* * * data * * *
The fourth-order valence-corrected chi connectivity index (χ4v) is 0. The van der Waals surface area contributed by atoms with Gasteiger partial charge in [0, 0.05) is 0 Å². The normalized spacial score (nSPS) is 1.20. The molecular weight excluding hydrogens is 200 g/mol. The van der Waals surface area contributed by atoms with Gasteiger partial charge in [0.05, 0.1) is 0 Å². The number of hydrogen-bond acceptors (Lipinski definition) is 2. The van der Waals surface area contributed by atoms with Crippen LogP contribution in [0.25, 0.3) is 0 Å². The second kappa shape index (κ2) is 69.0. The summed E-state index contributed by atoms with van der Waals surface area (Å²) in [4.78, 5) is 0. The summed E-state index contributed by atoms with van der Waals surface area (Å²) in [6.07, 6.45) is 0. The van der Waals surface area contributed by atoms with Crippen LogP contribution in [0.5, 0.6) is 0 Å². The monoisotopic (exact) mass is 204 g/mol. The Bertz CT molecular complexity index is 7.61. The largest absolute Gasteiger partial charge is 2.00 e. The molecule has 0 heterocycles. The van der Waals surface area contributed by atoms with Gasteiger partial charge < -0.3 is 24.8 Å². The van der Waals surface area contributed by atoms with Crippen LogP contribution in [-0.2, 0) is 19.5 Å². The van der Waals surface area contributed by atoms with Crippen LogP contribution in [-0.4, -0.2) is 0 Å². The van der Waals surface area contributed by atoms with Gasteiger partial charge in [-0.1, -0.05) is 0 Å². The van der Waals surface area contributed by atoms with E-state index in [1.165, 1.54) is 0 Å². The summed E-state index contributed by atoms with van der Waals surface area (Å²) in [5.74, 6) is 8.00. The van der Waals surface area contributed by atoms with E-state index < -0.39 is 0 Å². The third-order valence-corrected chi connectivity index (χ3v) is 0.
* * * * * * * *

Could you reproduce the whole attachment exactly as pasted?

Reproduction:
The fourth-order valence-corrected chi connectivity index (χ4v) is 0. The van der Waals surface area contributed by atoms with Gasteiger partial charge in [0, 0.05) is 0 Å². The normalized spacial score (nSPS) is 1.20. The molecular weight excluding hydrogens is 200 g/mol. The van der Waals surface area contributed by atoms with Gasteiger partial charge in [0.05, 0.1) is 0 Å². The number of hydrogen-bond acceptors (Lipinski definition) is 2. The van der Waals surface area contributed by atoms with Crippen LogP contribution in [0.25, 0.3) is 0 Å². The second kappa shape index (κ2) is 69.0. The summed E-state index contributed by atoms with van der Waals surface area (Å²) in [4.78, 5) is 0. The summed E-state index contributed by atoms with van der Waals surface area (Å²) in [6.07, 6.45) is 0. The van der Waals surface area contributed by atoms with Crippen LogP contribution in [0.5, 0.6) is 0 Å². The monoisotopic (exact) mass is 204 g/mol. The Bertz CT molecular complexity index is 7.61. The largest absolute Gasteiger partial charge is 2.00 e. The molecule has 0 heterocycles. The van der Waals surface area contributed by atoms with Gasteiger partial charge < -0.3 is 24.8 Å². The van der Waals surface area contributed by atoms with Crippen LogP contribution in [-0.2, 0) is 19.5 Å². The van der Waals surface area contributed by atoms with Crippen LogP contribution in [-0.4, -0.2) is 0 Å². The van der Waals surface area contributed by atoms with Gasteiger partial charge in [-0.1, -0.05) is 0 Å². The van der Waals surface area contributed by atoms with E-state index in [1.165, 1.54) is 0 Å². The summed E-state index contributed by atoms with van der Waals surface area (Å²) in [5.74, 6) is 8.00. The van der Waals surface area contributed by atoms with E-state index < -0.39 is 0 Å². The third-order valence-corrected chi connectivity index (χ3v) is 0.